The steady rhythmic sounds from the children’s Afro Reggae percussion class echoed through the neighborhood, as other small neighborhood children gathered around to watch. The small brown hands of drummers went exceptionally fast, as the rhythm began to build.
The drummers were highly skilled, despite the fact that there was no real classroom, no sheet music, and no real drums. Rather, their drums were made of old plastic jugs and string.
The unconventional percussion class was one of the many memorable scenes from “Favela Rising”, an award-winning documentary about the rise of Afro R eggae in a drug-ridden Vigário Geral favela (squatter village) in Brazil.
In celebration of black history month, The Smithsonian National Museum of African Art sponsored the ongoing event, Africa in Reel Time: African Diaspora Film Festival. A movie pertaining to the black Diaspora was shown every Thursday at 7:00 p.m. The event ended with the showing of “Favela Rising” on February 27, 2008 at 7:00 p.m.
“I’ve been going to see the different films,” said Adrienne Galanek, New York Native and visitor of the metro area. “The African Diaspora was really interesting but this was by far the best film I’ve seen so far.”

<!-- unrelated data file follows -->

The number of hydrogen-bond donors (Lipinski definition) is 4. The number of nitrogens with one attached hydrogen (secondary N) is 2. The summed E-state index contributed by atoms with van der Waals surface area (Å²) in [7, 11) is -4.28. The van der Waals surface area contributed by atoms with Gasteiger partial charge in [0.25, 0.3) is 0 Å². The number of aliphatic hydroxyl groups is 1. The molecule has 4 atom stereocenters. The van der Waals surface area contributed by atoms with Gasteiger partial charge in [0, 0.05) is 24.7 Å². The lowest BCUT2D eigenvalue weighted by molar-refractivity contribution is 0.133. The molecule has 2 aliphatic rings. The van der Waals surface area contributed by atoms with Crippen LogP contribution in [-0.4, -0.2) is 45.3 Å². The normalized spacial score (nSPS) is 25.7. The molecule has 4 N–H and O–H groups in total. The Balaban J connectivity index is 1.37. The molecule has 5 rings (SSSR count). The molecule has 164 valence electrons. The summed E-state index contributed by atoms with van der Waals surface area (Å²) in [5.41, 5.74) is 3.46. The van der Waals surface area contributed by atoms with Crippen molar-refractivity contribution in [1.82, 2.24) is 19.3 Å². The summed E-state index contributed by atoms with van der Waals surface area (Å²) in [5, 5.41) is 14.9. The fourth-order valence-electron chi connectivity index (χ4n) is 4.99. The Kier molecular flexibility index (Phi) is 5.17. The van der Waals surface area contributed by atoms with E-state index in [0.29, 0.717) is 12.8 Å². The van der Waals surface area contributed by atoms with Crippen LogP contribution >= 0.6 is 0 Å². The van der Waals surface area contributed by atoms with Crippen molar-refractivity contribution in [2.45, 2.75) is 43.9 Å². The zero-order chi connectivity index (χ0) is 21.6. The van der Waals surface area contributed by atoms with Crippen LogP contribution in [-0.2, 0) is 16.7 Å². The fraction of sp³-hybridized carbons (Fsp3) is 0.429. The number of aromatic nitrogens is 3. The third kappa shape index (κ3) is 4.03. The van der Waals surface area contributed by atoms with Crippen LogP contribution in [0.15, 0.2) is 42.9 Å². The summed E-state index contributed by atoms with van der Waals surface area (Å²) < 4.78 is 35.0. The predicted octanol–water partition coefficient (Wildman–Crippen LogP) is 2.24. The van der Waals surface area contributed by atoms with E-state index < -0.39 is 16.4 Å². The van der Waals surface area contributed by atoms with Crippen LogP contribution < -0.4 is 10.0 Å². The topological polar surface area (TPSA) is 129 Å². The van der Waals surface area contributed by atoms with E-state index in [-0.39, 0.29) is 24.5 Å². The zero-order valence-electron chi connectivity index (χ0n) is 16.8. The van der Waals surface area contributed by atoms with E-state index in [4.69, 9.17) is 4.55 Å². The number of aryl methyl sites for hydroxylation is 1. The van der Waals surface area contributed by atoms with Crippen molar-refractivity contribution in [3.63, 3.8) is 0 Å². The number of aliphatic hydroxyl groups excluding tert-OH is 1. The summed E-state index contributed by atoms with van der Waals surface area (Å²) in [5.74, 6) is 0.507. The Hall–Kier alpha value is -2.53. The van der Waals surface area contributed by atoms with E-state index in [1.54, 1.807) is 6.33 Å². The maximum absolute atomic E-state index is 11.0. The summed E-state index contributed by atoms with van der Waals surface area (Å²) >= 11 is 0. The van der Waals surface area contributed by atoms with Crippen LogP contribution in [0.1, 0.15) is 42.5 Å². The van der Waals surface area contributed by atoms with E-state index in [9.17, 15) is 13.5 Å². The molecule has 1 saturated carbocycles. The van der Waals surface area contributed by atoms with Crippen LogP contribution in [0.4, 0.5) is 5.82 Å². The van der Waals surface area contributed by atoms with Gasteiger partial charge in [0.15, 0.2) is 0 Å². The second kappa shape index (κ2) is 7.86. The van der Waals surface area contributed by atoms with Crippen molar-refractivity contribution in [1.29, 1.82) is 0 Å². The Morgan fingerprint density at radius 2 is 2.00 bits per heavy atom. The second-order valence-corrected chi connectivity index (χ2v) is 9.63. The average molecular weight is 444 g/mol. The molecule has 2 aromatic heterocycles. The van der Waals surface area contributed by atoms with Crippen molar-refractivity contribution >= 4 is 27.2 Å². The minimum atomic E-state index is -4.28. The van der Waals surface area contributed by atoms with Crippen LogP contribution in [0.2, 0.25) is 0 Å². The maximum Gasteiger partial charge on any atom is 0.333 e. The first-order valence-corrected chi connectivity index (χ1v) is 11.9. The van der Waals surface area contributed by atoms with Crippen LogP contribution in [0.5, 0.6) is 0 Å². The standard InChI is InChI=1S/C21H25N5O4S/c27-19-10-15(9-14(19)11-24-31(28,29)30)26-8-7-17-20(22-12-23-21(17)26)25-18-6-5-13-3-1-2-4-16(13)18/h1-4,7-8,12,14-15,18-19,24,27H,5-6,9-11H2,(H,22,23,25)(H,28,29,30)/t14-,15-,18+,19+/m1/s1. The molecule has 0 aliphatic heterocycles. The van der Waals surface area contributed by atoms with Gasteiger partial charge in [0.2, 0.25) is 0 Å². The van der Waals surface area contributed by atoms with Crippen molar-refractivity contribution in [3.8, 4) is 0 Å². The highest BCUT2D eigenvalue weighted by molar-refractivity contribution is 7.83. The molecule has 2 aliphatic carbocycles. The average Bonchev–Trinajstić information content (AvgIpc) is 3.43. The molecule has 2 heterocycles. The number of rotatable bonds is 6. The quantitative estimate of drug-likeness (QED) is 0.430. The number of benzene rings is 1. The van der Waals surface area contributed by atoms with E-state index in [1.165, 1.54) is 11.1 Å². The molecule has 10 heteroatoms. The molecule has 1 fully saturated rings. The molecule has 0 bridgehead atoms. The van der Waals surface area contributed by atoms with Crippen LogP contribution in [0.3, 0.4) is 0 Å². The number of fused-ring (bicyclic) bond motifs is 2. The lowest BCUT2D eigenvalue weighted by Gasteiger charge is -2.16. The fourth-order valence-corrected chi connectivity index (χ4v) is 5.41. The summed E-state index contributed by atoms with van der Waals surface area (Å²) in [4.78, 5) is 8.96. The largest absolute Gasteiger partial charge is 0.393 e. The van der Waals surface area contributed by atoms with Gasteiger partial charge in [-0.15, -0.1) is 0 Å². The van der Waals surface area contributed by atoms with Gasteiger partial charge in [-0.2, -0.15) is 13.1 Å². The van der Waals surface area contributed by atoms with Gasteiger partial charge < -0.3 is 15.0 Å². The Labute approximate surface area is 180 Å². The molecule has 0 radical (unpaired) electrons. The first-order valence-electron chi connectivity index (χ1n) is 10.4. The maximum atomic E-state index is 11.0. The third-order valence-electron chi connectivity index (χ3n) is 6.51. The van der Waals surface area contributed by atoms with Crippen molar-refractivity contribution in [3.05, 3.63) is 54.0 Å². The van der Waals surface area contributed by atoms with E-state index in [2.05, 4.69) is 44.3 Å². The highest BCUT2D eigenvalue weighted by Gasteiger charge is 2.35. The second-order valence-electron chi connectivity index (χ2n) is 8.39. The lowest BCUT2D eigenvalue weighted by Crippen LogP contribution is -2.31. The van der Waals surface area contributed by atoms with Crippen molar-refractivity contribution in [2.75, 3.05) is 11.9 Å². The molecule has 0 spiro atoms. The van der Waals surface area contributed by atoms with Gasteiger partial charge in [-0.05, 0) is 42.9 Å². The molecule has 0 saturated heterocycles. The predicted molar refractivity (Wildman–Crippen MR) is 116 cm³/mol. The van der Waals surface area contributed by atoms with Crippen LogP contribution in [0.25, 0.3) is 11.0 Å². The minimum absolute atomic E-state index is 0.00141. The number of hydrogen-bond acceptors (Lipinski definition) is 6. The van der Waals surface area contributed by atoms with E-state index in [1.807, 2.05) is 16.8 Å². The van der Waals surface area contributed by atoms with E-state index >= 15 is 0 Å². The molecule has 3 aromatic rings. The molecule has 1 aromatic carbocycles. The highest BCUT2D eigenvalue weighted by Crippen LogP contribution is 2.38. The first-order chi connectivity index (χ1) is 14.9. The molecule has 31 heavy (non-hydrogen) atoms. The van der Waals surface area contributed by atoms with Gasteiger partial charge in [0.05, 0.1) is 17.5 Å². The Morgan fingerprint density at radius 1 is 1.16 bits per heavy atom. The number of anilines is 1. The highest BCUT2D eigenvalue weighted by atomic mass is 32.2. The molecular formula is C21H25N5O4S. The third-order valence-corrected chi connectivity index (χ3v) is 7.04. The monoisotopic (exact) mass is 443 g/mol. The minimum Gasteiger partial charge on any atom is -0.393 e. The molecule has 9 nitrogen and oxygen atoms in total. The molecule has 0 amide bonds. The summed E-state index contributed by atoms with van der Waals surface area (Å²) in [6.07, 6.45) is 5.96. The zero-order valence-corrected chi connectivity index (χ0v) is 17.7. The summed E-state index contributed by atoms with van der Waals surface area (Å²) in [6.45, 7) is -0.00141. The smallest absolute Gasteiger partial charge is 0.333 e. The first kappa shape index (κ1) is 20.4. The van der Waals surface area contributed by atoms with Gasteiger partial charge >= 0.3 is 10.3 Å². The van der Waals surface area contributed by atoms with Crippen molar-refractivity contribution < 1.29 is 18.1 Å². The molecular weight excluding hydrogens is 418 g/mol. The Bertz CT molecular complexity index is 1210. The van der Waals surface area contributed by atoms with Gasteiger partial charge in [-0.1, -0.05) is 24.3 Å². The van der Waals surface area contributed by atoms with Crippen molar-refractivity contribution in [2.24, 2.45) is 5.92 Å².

” The movie gives a glimpse into how ridiculously complicated the movement is,” said Michelle Farrel, speaker. “It’s a really complicated society that often gets over simplified in the media.”
Farrel is referencing the movement to keep favela children from engaging in the drug trade, drug wars, and joining a drug army.
In the film, the rise of Afro Reggae counteracted the favela children’s involvement in the drug trade. The spoken mission of Afro Reggae is to keep the children out of drug armies.
“It really showed what one group of people can do to conquer violence and how guns and drugs can be overcome by dance, hope, and perserverance,” said Galanek.
The film incited positive reactions from the viewers and many were pleased that they were present for the showing.
“I came to see the film because I studied in Brazil and volunteered in a favela,” said Brianna Williams, senior at Howard University. “I had such and enjoyable and complex experience, the film was a very accurate portrayal. I was awed.”
Though impressed by the film and its accuracy, Williams believed they should have included another issue.
“One thing I was surprised that the film didn’t touch on was the racial aspect of their lives. Most of the poor are black and most persons of authority are fair skinned.”
By Lendora Washington